For the first time, the entire length of the Broadway Bikeway’s first phase is now open.
Since it opened officially exactly two years ago, the north end of the project has been a bike route dead end due to construction for Capitol Hill Station at Denny Way. That means one of the city’s most visible and ambitious protected bike lanes has had limited usability, acting essentially as a local-access-only facility.
The reopened section makes it easier to access the businesses and homes on the north end of Broadway, but the transition from protected bike lane to a busy street with only sharrows is still fairly jarring.
There is also a key piece of the design that is still missing: A bikes-only turn lane southbound at Denny to give people an easier way to transition from the shared lane to the bikeway. According to plans, this lane should look like this:
Basically, you should have two options for the transition, which we have drawn on the image above. You can get into the turn lane and wait for a break in traffic to turn into the bikeway, or you can move into the bike turn box on Denny and wait for the signal to change.
I asked SDOT why this bike lane is not currently installed, and it sounds like it was an oversight.
“Thanks for catching this,” wrote Seattle Streetcar Manager Ethan Melone in an email. “I’ve contacted our traffic group to get this added.”
Unfortunately, accessing the north end of the bikeway will still be a bit awkward for the foreseeable future. When Denny Way reopens through the current Capitol Hill Station construction zone, access to neighborhood bike routes east of Broadway will improve a lot, but the problem is not scheduled to be fully solved until the streetcar extension project is complete.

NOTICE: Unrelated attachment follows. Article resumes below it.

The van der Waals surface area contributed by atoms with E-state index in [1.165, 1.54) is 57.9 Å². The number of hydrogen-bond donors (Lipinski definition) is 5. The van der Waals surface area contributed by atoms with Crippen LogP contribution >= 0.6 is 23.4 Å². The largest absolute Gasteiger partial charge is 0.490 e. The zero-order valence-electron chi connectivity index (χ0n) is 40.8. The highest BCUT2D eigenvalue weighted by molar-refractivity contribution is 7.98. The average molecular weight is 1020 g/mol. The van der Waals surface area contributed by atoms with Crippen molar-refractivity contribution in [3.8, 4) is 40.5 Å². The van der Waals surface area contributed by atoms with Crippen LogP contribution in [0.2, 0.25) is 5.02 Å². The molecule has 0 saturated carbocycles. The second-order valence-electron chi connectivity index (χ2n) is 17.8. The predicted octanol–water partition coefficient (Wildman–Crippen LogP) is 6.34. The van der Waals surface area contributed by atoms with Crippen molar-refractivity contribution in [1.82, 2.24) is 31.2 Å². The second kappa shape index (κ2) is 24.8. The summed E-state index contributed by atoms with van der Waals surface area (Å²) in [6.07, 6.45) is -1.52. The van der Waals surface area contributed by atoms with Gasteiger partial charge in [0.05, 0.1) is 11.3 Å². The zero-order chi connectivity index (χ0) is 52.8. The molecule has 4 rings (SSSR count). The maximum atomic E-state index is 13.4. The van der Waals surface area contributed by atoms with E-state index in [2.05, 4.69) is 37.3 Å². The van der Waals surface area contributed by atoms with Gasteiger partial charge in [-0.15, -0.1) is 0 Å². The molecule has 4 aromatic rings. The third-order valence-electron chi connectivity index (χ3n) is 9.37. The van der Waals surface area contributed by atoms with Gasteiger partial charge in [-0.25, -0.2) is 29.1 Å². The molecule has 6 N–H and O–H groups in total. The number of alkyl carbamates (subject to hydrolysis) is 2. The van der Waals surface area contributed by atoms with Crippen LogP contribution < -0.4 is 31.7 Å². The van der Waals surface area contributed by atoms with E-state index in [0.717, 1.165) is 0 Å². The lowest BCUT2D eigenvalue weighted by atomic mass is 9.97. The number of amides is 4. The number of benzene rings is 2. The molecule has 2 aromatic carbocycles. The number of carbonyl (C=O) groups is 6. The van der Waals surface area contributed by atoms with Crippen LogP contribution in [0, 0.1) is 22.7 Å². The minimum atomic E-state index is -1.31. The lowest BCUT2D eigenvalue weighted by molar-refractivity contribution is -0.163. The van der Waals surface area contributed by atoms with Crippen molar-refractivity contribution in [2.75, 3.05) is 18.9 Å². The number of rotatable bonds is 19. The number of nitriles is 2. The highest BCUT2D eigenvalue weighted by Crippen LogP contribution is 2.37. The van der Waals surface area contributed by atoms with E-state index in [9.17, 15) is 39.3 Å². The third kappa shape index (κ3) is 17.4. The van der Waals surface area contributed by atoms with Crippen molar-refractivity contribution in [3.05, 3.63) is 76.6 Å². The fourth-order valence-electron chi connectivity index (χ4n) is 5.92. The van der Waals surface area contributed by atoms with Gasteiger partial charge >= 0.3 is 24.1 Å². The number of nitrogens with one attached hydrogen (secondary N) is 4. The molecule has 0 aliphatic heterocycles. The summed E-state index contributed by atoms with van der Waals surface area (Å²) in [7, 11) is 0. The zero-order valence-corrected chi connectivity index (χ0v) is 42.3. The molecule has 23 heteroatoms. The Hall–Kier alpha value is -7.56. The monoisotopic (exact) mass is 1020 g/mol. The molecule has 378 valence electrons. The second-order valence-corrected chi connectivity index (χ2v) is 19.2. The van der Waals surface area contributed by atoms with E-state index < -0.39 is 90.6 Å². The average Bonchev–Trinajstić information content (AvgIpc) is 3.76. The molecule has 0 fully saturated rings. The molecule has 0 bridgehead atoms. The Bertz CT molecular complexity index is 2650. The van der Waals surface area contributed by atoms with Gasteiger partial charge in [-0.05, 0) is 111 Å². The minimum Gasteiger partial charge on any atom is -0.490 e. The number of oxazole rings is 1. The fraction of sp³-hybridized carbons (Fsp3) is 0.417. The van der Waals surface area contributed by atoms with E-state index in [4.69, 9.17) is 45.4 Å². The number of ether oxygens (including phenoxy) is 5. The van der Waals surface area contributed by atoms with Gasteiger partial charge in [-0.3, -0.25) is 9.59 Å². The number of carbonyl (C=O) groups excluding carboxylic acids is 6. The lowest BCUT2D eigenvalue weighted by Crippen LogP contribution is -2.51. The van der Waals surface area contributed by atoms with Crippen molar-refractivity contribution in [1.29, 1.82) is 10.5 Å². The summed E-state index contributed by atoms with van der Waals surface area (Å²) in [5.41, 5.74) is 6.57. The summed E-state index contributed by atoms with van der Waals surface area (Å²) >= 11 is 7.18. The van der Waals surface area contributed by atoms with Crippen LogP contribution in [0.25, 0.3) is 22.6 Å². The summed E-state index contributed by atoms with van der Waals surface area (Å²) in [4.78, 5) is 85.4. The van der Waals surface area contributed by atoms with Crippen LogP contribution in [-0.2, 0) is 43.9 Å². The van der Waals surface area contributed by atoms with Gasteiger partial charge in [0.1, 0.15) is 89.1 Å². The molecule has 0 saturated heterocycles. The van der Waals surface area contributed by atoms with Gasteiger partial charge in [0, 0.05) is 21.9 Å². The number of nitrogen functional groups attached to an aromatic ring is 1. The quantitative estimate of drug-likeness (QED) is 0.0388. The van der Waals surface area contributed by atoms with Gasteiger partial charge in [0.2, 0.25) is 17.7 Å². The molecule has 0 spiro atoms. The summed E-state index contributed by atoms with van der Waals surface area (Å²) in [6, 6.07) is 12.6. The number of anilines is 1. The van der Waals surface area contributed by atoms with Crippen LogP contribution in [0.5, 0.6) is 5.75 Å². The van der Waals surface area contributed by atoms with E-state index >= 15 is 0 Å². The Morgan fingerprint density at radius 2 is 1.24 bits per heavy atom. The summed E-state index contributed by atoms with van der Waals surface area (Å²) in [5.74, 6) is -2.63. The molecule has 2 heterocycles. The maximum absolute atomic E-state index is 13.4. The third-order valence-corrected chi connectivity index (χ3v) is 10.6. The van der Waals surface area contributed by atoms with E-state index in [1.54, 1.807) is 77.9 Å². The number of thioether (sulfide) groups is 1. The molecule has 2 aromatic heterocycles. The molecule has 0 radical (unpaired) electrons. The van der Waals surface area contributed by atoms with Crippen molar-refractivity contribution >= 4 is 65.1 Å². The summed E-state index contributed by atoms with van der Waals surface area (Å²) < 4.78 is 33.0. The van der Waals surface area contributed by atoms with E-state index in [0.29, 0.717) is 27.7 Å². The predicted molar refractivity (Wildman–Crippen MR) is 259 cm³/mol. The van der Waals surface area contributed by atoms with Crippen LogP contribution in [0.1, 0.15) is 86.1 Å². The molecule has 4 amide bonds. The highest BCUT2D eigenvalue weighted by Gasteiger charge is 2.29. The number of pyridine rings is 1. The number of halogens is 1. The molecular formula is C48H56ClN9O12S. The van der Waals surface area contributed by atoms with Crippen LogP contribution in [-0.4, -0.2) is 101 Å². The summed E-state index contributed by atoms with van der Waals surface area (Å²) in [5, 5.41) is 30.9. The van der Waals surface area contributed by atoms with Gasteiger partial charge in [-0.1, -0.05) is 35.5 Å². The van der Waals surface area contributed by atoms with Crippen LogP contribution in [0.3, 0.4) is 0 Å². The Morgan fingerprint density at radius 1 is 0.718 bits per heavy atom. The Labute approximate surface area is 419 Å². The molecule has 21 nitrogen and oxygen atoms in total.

Theoretically, the streetcar extension could be shovel ready next year, as we reported previously. But recent delays in getting the line up and running shrouds the entire streetcar project in doubt.
While it certainly seems silly to stop the streetcar route just before it hits the north Broadway business district, an area packed with destinations and homes, we here at Seattle Bike Blog don’t care all that much about the streetcar. Neither, it seems, do many people at Seattle Transit Blog these days.
But the bikeway is fantastic and worth investing in no matter what happens with the streetcar. The worst thing that could happen is if a streetcar stall takes the needed bikeway extension with it.
By reaching the entire Broadway business district, connecting to Capitol Hill Station, planned quality bike lanes into downtown and the planned 520 Trail to Montlake and the Eastside, Broadway could become a central hub for local and regional cycling routes. This would be great for the businesses in the area and light rail ridership, and it would place a comfortable and connected bike facility in the midst of one of Seattle’s most dense and active commercial areas.
In other words, Broadway should remain at the forefront of people-centered urban design. And a safe bikeway would provide low cost options for getting around the area. After all, the bikeway also comes with some huge walking safety and comfort improvements that north Broadway needs, as we noted previously: